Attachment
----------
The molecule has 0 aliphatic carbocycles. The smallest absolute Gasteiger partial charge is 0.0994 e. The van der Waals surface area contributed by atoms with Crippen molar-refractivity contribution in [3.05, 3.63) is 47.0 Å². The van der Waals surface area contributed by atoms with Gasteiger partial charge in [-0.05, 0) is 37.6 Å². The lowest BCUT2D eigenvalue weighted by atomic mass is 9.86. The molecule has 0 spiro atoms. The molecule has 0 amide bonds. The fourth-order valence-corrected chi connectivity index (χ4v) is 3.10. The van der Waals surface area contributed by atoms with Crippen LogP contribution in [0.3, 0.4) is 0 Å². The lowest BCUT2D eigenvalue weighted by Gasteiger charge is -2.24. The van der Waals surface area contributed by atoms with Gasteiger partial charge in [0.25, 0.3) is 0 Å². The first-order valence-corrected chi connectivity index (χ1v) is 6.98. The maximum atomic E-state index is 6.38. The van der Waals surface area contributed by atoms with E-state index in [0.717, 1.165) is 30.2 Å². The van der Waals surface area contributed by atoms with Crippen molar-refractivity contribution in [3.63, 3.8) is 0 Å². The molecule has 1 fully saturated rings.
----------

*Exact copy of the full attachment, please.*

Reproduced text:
The molecule has 0 aliphatic carbocycles. The smallest absolute Gasteiger partial charge is 0.0994 e. The van der Waals surface area contributed by atoms with Crippen molar-refractivity contribution in [3.05, 3.63) is 47.0 Å². The van der Waals surface area contributed by atoms with Gasteiger partial charge in [-0.05, 0) is 37.6 Å². The lowest BCUT2D eigenvalue weighted by atomic mass is 9.86. The molecule has 0 spiro atoms. The molecule has 0 amide bonds. The fourth-order valence-corrected chi connectivity index (χ4v) is 3.10. The van der Waals surface area contributed by atoms with Crippen LogP contribution in [0.3, 0.4) is 0 Å². The lowest BCUT2D eigenvalue weighted by Gasteiger charge is -2.24. The van der Waals surface area contributed by atoms with Gasteiger partial charge in [0.25, 0.3) is 0 Å². The first-order valence-corrected chi connectivity index (χ1v) is 6.98. The maximum atomic E-state index is 6.38. The van der Waals surface area contributed by atoms with E-state index in [0.717, 1.165) is 30.2 Å². The van der Waals surface area contributed by atoms with Crippen molar-refractivity contribution in [3.63, 3.8) is 0 Å². The molecule has 1 fully saturated rings.